The Plague Marines were supported by a Foul Blightspawn, which is one of several nifty character models released as part of the new Death Guard collection. The Blightspawn in particular proved to be incredibly potent, as he possessed one of the most powerful (and most unreliable) weapons on the battlefield in the form of his gnarly Plague Sprayer. It was great for the entire game, except toward the very end of the game, when it was OUTSTANDING. More on that later.
The Death Guard stomped forward in a slow, inexorable wave. Typhus (leading from the rear in the photo above) and my Malignant Plaguecaster used their psychic powers to buff some key frontline units, but sadly most of their offensive powers weren’t all that effective. Or maybe Paul’s anti-magic rolls were just really good?
The surging, roiling wave of Plague Marines and Poxwalkers weathered some absolutely horrendous firepower from the broods of termagants that harried their flanks. Paul was rolling 90 dice when attacking with some units, which made his new dice-rolling app essential to expediting our turns. These harassing units were kept at full strength by the monstrous Tervigon, which belched out a 10-man squad of termagants each and every turn.
In the photo above, a large unit of Poxwalkers had just finished annihilating one of those 10-man squads of termagants … which, thanks to their Curse of the Walking Pox ability, promptly swelled the ranks of the Poxwalkers by another 10 figures.
In the center of the table, my Helbrute had finally succumbed to a vicious melee involving Tyranid warriors and a Hive Tyrant. That left just a few gore-crusted Plague Marines, along with a handful of pitiful Poxwalkers, to hold the center of the table. As you can see, they were absolutely surrounded, hemmed in on all sides.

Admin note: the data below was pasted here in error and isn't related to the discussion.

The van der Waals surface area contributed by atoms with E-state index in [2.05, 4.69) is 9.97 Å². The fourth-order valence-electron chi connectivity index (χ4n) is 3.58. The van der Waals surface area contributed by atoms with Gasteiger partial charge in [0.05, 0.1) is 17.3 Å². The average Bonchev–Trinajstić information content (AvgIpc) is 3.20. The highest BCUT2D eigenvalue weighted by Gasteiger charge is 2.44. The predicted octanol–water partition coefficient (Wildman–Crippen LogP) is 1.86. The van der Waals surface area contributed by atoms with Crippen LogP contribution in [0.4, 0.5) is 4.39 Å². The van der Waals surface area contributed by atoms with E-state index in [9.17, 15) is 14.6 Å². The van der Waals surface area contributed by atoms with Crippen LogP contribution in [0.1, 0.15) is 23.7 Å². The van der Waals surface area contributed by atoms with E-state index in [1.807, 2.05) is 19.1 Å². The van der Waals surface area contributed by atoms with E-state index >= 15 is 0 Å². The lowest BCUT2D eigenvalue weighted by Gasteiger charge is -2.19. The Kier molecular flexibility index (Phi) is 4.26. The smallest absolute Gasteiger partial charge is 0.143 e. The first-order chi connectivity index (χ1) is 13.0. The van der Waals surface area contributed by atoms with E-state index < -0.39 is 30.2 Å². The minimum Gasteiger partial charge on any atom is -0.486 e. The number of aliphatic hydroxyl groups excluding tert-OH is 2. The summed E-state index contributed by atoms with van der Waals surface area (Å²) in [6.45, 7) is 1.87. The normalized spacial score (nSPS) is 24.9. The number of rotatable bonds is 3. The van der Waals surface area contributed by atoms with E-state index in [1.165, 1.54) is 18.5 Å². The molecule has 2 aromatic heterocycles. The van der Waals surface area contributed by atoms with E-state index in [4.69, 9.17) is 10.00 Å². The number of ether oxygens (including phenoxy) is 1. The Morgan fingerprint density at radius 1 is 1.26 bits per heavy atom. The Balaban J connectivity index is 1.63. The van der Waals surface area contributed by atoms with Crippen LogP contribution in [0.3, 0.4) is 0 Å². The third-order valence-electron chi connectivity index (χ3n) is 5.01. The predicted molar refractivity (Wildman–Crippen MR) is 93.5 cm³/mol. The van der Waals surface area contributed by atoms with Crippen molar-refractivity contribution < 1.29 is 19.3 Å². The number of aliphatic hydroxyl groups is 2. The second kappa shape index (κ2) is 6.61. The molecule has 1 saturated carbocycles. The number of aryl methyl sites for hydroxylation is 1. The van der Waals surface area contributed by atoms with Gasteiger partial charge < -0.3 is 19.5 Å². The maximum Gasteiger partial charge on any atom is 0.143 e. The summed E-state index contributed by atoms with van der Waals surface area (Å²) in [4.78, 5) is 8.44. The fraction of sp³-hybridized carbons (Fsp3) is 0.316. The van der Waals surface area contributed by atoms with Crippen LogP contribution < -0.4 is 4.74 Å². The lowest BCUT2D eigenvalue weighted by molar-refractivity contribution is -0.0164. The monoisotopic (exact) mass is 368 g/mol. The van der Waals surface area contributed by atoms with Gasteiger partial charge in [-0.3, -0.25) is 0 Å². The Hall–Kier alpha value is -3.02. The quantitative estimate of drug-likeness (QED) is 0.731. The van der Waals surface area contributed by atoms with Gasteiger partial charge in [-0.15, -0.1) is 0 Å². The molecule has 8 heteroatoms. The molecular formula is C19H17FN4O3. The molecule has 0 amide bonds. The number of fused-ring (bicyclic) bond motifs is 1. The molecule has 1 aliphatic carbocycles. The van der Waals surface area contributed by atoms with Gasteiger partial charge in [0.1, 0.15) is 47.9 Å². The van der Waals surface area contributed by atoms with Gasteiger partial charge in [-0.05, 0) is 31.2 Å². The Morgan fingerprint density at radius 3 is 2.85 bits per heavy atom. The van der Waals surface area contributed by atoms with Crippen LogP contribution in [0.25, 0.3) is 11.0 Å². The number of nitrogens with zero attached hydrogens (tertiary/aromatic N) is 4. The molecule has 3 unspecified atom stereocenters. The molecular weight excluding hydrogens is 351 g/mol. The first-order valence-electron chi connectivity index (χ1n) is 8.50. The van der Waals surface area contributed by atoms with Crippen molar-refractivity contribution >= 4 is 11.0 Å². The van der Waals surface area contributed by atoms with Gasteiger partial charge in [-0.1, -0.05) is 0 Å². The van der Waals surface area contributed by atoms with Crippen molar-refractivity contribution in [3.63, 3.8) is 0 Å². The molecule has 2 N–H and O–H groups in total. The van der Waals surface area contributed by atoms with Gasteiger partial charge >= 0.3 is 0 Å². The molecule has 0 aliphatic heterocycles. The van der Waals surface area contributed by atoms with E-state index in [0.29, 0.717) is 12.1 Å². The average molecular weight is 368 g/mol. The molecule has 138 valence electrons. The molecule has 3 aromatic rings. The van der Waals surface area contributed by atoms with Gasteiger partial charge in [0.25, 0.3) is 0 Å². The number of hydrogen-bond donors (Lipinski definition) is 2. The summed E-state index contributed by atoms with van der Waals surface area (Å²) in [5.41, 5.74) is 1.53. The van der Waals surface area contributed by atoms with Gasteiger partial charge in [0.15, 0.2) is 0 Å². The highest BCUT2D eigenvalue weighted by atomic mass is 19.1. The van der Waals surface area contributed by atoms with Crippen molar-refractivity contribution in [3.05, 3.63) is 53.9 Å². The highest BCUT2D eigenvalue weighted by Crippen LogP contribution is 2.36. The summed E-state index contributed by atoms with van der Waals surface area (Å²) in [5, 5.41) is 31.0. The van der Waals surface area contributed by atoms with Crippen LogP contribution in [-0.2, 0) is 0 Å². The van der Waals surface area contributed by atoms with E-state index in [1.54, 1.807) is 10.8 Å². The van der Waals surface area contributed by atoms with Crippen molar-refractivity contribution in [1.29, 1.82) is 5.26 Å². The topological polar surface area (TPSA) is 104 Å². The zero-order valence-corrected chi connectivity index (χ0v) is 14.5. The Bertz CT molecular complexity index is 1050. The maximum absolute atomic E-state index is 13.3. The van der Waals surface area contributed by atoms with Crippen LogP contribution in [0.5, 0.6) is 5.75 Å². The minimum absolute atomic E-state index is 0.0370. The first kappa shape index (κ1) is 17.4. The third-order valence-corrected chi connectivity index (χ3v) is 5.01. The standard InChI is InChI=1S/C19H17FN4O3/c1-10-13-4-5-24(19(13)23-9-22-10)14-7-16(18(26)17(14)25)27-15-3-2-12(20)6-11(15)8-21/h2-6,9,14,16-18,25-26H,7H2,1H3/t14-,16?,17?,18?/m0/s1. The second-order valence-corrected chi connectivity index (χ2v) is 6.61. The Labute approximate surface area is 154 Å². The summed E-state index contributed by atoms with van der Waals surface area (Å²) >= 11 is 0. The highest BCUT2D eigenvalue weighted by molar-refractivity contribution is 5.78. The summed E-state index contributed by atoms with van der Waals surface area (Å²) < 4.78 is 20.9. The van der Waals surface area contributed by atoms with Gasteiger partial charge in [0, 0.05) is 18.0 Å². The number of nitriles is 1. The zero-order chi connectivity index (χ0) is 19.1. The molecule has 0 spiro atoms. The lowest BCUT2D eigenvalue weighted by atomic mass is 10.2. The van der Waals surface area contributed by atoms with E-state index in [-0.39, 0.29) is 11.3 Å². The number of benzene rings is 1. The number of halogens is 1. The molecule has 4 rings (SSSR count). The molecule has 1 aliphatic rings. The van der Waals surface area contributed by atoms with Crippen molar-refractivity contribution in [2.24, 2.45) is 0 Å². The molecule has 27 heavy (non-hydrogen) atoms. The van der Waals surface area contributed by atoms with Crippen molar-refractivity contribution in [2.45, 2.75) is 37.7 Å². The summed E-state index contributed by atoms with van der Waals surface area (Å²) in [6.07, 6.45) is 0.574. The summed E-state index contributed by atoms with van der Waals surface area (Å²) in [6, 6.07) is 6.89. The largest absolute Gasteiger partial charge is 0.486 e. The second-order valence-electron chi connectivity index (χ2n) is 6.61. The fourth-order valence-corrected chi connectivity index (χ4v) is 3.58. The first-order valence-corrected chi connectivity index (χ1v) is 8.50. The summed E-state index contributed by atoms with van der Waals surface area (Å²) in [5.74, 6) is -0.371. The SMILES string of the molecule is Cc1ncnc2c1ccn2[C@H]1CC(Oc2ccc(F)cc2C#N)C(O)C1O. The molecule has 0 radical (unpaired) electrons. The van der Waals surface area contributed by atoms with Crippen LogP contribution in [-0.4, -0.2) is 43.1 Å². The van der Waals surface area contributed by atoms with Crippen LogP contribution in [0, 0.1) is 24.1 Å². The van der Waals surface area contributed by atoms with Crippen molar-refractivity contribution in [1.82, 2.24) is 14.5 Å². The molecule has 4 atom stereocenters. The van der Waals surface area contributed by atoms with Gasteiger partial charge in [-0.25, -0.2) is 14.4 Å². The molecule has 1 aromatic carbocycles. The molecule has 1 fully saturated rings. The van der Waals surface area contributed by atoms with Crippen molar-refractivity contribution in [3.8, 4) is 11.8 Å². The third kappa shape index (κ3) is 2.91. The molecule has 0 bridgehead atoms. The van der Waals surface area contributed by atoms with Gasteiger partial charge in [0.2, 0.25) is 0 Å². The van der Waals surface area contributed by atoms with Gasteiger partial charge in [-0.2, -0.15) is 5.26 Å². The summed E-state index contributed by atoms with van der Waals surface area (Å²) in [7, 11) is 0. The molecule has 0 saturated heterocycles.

Oh, but I had the Foul Blightspawn. His Plague Sprayer finally struck gold for me, bringing down a sneaky Trygon as it burst from the ground in ambush. OUTSTANDING. (But not before its scything talons brought down my poor Malignant Plaguecaster, though.)
Anyway, it was a pyrrhic victory. While my Poxwalkers were chasing down the Tervigon, Paul’s few surviving Genestealers were sprinting across the battlefield with the bio-spoor objective, keeping it safely out of sight and out of range as we closed in on our turn limit.
Here’s the Tervigon, hissing in rage as a virtual wall of plague-ridden zombies close in on it. In the foreground, my other Plague Marine squad (newly painted, too!) was still fresh and untouched even as the game entered its final turns.
So Paul won the scenario even though I did my very best to kill his newly painted models with prejudice. From a narrative standpoint, the Death Guard turned the spawning pits into a charnel house once they realized the bio-spoor was beyond their grasp. Hence the savage butchery and take-no-quarter fighting in the eerie caverns.
Typhus was defeated, but once the Herald of the Plague God has a scent, he’s not likely to give up easily. The Spawning Pits beckon, and I foresee a rematch between the Death Guard and Tyranids in the not-too-distant future. For now, the Death Guard are content to lick their wounds and slink back to their fortifications at the Treyarch Defensive Salient (another campaign location that the Death Guard wrested from the Imperials in a previous game).
Paul and I agreed that this was one of our best games of 40k yet. The battlefield and terrain were absolutely top notch — the perfect venue for two beautifully painted armies to clash over.
For me, at least, the Death Guard finally “clicked” in terms of strategy and tactics. I still made plenty of mistakes and forgot a lot of details, but the play style of the army seemed to resonate with me. I never thought I’d say it, but I think the Death Guard might be emerging as my preferred Chaos Space Marine army — much to the horror of my beloved Night Lords.
I’ve got plenty more Plague Marines to paint up (virtually all the old school vintage metal guys) plus a batch of Blightlord Terminators and a few more special characters. So look for more battle reports in the future as I get these new toys ready for the tabletop!